Many people think that coming up with the name is the fun part, but there’s a lot of complicated business that goes on behind the scenes.
There are legal issues regarding the name of your business, and you don’t want to find out after you’ve made up your mind and fallen in love that you can’t (or shouldn’t) use the name that feels like a dream come true.
Before you start doodling logo mock-ups on your pad of sticky notes, there are a few things you’ll need to ponder.
Duplicate names need to be avoided. The business that has already registered the name effectively prohibits you from using it. The same goes for similar names.
If “Hank’s Winery” already exists, “Hank’s Winery and Tasting Room” is too similar. “Henry’s Handcrafted Wines” would convey a similar meaning without violating the property or image of another business.
Make sure there’s nothing else out there that already sounds like what you’re drafting up.
Companies trademark their catchy slogans and taglines. Nike’s “Just Do It” is instantly recognized around the world, which might make “Do It Sportswear” sound like a brilliant idea. Nike’s lawyers won’t let you anywhere near the trademark.
Make sure your slogans, taglines, and business name don’t sound too similar to something already established and recognizable, even if you’re doing it in a tongue and cheek way.
Nathan Fielder’s “Dumb Starbucks” tested the limits of how far parodying a brand name or trademark could go. Though most people found it to be hilarious and were easily able to make the distinction, it didn’t end well for him.
Starbucks contemplated legal action, and the shop quietly closed. Even if you’re making fun of a company’s trademark, your idea may not be protectable and the trademark can still be enforced.
Don’t Step On Your Competitors
Say you live in a town that’s affectionately referred to by its locals as “Happy Valley”. If “Happy Valley Motorcycles” opens up down the street, it may be unwise to name your business “Happy Valley Pizzeria.”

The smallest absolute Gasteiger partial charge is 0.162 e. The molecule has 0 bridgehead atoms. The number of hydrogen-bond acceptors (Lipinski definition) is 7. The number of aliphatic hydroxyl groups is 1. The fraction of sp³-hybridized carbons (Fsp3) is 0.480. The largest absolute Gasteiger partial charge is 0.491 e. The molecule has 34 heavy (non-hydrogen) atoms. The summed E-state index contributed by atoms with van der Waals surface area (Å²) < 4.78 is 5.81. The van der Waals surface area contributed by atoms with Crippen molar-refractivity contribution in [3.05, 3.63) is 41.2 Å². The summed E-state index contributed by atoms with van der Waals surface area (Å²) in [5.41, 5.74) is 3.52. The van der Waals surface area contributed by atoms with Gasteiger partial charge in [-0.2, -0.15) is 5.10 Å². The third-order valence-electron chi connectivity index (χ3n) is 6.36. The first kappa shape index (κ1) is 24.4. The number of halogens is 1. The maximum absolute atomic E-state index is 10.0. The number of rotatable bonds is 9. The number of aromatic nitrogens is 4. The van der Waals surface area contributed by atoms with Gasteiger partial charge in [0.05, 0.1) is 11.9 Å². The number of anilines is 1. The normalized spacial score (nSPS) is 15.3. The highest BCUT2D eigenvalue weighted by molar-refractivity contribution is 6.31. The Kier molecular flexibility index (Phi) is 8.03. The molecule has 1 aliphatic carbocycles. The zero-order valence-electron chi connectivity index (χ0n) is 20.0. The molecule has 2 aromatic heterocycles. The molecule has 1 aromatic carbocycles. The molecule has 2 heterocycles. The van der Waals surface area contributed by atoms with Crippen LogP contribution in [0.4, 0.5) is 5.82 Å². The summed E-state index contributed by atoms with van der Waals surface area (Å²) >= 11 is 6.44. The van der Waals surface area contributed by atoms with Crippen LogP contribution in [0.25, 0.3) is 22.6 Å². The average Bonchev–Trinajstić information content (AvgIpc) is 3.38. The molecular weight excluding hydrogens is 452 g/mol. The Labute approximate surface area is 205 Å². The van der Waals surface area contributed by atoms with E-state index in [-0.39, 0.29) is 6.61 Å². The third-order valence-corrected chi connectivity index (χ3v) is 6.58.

Even though it’s a nickname of the location, the motorcycle company could argue that your name might give customers the impression that they’re behind your pizzas, and that you’re drawing in their crowd of bikers by creating a false association.
Pick a Name You Can Protect
Vague names are difficult to protect. “Australian Surfboards” is a very broad name, and any company making surfboards in Australia could easily claim to be making Australian surfboards, and that’s where things get difficult.
They would win that battle, and everyone’s customers would be confused. “Bondi Beach Wavebreakers” would be much easier to protect because of the nuances it contains. If you’re worried that you may not be able to secure full protection on a name that sounds simple, you can always consult with a lawyer on the matter.
Don’t Put Yourself in a Corner
You’re starting off small, and you love your hometown. You’d love to expand if you see the success you crave, but things might get a little complicated if you’re too specific with your name.
Say your restaurant, The Forest’s Edge, becomes so profitable that you want to open one on the Brooklyn Shore. You aren’t going to find a forest there. Choose a name that will easily carry with you wherever you go if you decide to expand your horizons.
It’s much more difficult (from both a legal and a marketing perspective) to change your name after you’ve established yourself.
Above all else, you’re going to be stuck with this name for a long time if things work out well for you. No matter what, be sure you’ve chosen a legally compliant name you could live with for generations if your business grows strong enough to carry your legacy.
Lucy Taylor is an avid blogger who enjoys sharing her tips and suggestions with her online readers. Working as a legal expert at LY Lawyers, Lucy often helps people dealing with legal problems, addictions and crime.